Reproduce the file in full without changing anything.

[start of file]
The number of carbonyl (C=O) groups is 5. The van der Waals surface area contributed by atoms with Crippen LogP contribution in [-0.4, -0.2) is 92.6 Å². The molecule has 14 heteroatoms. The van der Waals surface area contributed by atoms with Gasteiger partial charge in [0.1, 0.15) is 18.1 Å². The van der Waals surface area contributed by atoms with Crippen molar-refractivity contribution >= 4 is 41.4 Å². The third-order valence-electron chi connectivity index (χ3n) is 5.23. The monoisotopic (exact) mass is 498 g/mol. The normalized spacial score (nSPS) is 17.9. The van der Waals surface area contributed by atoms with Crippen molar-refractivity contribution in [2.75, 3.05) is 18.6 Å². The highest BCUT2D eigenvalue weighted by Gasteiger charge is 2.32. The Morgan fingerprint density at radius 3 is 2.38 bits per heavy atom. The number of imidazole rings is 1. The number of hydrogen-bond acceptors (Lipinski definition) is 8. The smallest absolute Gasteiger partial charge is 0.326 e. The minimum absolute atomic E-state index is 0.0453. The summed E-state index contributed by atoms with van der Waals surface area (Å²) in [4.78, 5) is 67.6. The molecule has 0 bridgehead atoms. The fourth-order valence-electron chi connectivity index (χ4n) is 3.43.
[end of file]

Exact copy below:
The number of carbonyl (C=O) groups is 5. The van der Waals surface area contributed by atoms with Crippen LogP contribution in [-0.4, -0.2) is 92.6 Å². The molecule has 14 heteroatoms. The van der Waals surface area contributed by atoms with Gasteiger partial charge in [0.1, 0.15) is 18.1 Å². The van der Waals surface area contributed by atoms with Crippen molar-refractivity contribution >= 4 is 41.4 Å². The third-order valence-electron chi connectivity index (χ3n) is 5.23. The monoisotopic (exact) mass is 498 g/mol. The normalized spacial score (nSPS) is 17.9. The van der Waals surface area contributed by atoms with Crippen molar-refractivity contribution in [2.75, 3.05) is 18.6 Å². The highest BCUT2D eigenvalue weighted by Gasteiger charge is 2.32. The Morgan fingerprint density at radius 3 is 2.38 bits per heavy atom. The number of imidazole rings is 1. The number of hydrogen-bond acceptors (Lipinski definition) is 8. The smallest absolute Gasteiger partial charge is 0.326 e. The minimum absolute atomic E-state index is 0.0453. The summed E-state index contributed by atoms with van der Waals surface area (Å²) in [4.78, 5) is 67.6. The molecule has 0 bridgehead atoms. The fourth-order valence-electron chi connectivity index (χ4n) is 3.43.